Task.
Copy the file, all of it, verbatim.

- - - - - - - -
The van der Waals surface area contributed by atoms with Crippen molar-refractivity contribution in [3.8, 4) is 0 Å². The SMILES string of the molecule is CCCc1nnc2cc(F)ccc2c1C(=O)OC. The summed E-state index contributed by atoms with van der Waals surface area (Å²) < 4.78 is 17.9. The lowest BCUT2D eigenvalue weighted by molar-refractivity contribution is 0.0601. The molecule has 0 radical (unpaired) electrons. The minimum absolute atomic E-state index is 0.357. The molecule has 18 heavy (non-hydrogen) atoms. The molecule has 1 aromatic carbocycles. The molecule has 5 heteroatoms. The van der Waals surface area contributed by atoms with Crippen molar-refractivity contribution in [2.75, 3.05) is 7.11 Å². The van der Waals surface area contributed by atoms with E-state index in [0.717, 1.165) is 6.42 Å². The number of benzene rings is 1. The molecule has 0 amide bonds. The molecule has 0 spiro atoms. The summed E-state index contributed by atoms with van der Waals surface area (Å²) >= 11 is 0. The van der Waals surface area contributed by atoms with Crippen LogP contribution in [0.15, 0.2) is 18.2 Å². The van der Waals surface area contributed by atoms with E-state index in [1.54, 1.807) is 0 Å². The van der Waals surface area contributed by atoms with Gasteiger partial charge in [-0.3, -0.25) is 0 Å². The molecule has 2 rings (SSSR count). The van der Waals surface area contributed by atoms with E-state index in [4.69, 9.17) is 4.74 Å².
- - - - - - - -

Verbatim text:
The van der Waals surface area contributed by atoms with Crippen molar-refractivity contribution in [3.8, 4) is 0 Å². The SMILES string of the molecule is CCCc1nnc2cc(F)ccc2c1C(=O)OC. The summed E-state index contributed by atoms with van der Waals surface area (Å²) < 4.78 is 17.9. The lowest BCUT2D eigenvalue weighted by molar-refractivity contribution is 0.0601. The molecule has 0 radical (unpaired) electrons. The minimum absolute atomic E-state index is 0.357. The molecule has 18 heavy (non-hydrogen) atoms. The molecule has 1 aromatic carbocycles. The molecule has 5 heteroatoms. The van der Waals surface area contributed by atoms with Crippen molar-refractivity contribution in [2.75, 3.05) is 7.11 Å². The van der Waals surface area contributed by atoms with E-state index in [0.717, 1.165) is 6.42 Å². The number of benzene rings is 1. The molecule has 0 amide bonds. The molecule has 0 spiro atoms. The summed E-state index contributed by atoms with van der Waals surface area (Å²) >= 11 is 0. The van der Waals surface area contributed by atoms with Crippen LogP contribution in [0.15, 0.2) is 18.2 Å². The van der Waals surface area contributed by atoms with E-state index in [1.54, 1.807) is 0 Å². The van der Waals surface area contributed by atoms with Gasteiger partial charge in [-0.3, -0.25) is 0 Å². The molecule has 2 rings (SSSR count). The van der Waals surface area contributed by atoms with E-state index in [4.69, 9.17) is 4.74 Å².